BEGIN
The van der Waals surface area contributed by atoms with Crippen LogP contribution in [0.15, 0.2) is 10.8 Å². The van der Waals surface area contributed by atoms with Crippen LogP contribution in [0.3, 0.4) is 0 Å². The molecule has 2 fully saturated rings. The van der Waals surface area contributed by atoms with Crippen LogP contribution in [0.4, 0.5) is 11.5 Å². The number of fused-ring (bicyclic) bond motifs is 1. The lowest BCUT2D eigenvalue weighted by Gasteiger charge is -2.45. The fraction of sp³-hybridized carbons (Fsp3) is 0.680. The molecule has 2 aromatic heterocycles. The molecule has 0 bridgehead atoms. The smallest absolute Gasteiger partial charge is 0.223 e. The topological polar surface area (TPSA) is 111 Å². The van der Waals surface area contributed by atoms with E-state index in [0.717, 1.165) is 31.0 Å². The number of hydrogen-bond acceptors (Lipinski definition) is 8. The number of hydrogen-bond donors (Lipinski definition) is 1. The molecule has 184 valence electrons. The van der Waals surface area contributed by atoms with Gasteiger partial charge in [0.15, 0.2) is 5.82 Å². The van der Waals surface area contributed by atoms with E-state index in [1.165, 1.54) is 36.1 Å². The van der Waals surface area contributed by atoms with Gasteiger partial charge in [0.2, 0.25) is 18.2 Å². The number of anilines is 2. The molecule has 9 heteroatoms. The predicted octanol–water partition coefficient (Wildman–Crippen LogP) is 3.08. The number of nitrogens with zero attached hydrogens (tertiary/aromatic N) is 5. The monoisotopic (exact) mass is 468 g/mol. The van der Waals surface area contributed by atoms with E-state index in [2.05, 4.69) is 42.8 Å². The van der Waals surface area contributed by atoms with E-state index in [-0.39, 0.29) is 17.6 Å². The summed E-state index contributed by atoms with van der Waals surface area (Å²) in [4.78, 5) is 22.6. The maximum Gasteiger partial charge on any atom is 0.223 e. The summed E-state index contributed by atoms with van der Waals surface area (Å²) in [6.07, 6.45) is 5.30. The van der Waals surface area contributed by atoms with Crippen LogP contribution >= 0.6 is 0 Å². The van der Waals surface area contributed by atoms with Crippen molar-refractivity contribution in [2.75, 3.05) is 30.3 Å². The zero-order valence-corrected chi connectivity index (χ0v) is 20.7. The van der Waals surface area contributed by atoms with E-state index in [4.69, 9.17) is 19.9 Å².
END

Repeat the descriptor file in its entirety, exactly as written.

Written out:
The van der Waals surface area contributed by atoms with Crippen LogP contribution in [0.15, 0.2) is 10.8 Å². The van der Waals surface area contributed by atoms with Crippen LogP contribution in [0.3, 0.4) is 0 Å². The molecule has 2 fully saturated rings. The van der Waals surface area contributed by atoms with Crippen LogP contribution in [0.4, 0.5) is 11.5 Å². The number of fused-ring (bicyclic) bond motifs is 1. The lowest BCUT2D eigenvalue weighted by Gasteiger charge is -2.45. The fraction of sp³-hybridized carbons (Fsp3) is 0.680. The molecule has 2 aromatic heterocycles. The molecule has 0 bridgehead atoms. The smallest absolute Gasteiger partial charge is 0.223 e. The topological polar surface area (TPSA) is 111 Å². The van der Waals surface area contributed by atoms with E-state index in [0.717, 1.165) is 31.0 Å². The number of hydrogen-bond acceptors (Lipinski definition) is 8. The number of hydrogen-bond donors (Lipinski definition) is 1. The molecule has 184 valence electrons. The van der Waals surface area contributed by atoms with Gasteiger partial charge in [0.15, 0.2) is 5.82 Å². The van der Waals surface area contributed by atoms with E-state index in [1.165, 1.54) is 36.1 Å². The van der Waals surface area contributed by atoms with Gasteiger partial charge in [0.2, 0.25) is 18.2 Å². The number of anilines is 2. The molecule has 9 heteroatoms. The predicted octanol–water partition coefficient (Wildman–Crippen LogP) is 3.08. The number of nitrogens with zero attached hydrogens (tertiary/aromatic N) is 5. The monoisotopic (exact) mass is 468 g/mol. The van der Waals surface area contributed by atoms with E-state index in [2.05, 4.69) is 42.8 Å². The van der Waals surface area contributed by atoms with E-state index in [-0.39, 0.29) is 17.6 Å². The summed E-state index contributed by atoms with van der Waals surface area (Å²) in [4.78, 5) is 22.6. The maximum Gasteiger partial charge on any atom is 0.223 e. The summed E-state index contributed by atoms with van der Waals surface area (Å²) in [6.07, 6.45) is 5.30. The van der Waals surface area contributed by atoms with Crippen LogP contribution >= 0.6 is 0 Å². The van der Waals surface area contributed by atoms with Crippen molar-refractivity contribution in [2.75, 3.05) is 30.3 Å². The zero-order valence-corrected chi connectivity index (χ0v) is 20.7. The van der Waals surface area contributed by atoms with E-state index in [4.69, 9.17) is 19.9 Å².